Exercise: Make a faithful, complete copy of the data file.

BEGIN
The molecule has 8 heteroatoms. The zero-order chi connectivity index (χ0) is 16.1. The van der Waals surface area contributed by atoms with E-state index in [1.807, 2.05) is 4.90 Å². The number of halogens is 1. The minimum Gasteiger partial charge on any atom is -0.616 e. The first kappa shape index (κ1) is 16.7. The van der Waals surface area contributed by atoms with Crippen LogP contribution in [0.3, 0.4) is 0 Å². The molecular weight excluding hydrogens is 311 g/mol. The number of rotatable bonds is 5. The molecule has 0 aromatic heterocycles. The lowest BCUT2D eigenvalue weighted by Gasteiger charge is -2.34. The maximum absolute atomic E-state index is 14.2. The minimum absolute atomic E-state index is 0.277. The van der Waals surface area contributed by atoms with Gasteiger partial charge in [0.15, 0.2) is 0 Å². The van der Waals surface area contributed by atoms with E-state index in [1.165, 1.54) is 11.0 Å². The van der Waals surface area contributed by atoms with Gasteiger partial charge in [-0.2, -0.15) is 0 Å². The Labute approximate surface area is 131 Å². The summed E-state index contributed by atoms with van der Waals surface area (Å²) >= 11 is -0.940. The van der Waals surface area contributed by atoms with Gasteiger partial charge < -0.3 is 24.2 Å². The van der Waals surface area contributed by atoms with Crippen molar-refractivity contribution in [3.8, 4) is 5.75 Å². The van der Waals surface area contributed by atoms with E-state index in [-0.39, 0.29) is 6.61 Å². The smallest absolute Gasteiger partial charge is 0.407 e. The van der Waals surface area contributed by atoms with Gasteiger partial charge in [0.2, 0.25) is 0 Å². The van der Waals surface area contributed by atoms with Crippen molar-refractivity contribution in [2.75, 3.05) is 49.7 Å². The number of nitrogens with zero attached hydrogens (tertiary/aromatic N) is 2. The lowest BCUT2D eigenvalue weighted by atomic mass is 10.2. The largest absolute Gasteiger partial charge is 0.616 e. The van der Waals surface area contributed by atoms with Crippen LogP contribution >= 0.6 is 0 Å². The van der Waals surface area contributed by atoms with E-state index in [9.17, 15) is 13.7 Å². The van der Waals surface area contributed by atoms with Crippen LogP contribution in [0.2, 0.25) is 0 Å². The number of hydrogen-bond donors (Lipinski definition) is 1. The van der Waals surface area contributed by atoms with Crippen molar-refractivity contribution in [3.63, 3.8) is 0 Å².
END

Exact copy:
The molecule has 8 heteroatoms. The zero-order chi connectivity index (χ0) is 16.1. The van der Waals surface area contributed by atoms with E-state index in [1.807, 2.05) is 4.90 Å². The number of halogens is 1. The minimum Gasteiger partial charge on any atom is -0.616 e. The first kappa shape index (κ1) is 16.7. The van der Waals surface area contributed by atoms with Crippen LogP contribution in [0.3, 0.4) is 0 Å². The molecular weight excluding hydrogens is 311 g/mol. The number of rotatable bonds is 5. The molecule has 0 aromatic heterocycles. The lowest BCUT2D eigenvalue weighted by Gasteiger charge is -2.34. The maximum absolute atomic E-state index is 14.2. The minimum absolute atomic E-state index is 0.277. The van der Waals surface area contributed by atoms with Gasteiger partial charge in [0.15, 0.2) is 0 Å². The van der Waals surface area contributed by atoms with E-state index in [1.165, 1.54) is 11.0 Å². The van der Waals surface area contributed by atoms with Gasteiger partial charge in [-0.2, -0.15) is 0 Å². The Labute approximate surface area is 131 Å². The summed E-state index contributed by atoms with van der Waals surface area (Å²) >= 11 is -0.940. The van der Waals surface area contributed by atoms with Gasteiger partial charge < -0.3 is 24.2 Å². The van der Waals surface area contributed by atoms with Crippen molar-refractivity contribution in [3.8, 4) is 5.75 Å². The van der Waals surface area contributed by atoms with E-state index in [-0.39, 0.29) is 6.61 Å². The smallest absolute Gasteiger partial charge is 0.407 e. The van der Waals surface area contributed by atoms with Gasteiger partial charge in [0.2, 0.25) is 0 Å². The van der Waals surface area contributed by atoms with Crippen molar-refractivity contribution in [2.75, 3.05) is 49.7 Å². The number of nitrogens with zero attached hydrogens (tertiary/aromatic N) is 2. The lowest BCUT2D eigenvalue weighted by atomic mass is 10.2. The largest absolute Gasteiger partial charge is 0.616 e. The van der Waals surface area contributed by atoms with Crippen LogP contribution >= 0.6 is 0 Å². The van der Waals surface area contributed by atoms with E-state index in [9.17, 15) is 13.7 Å². The van der Waals surface area contributed by atoms with Crippen LogP contribution in [0.2, 0.25) is 0 Å². The number of hydrogen-bond donors (Lipinski definition) is 1. The van der Waals surface area contributed by atoms with Crippen molar-refractivity contribution in [3.63, 3.8) is 0 Å².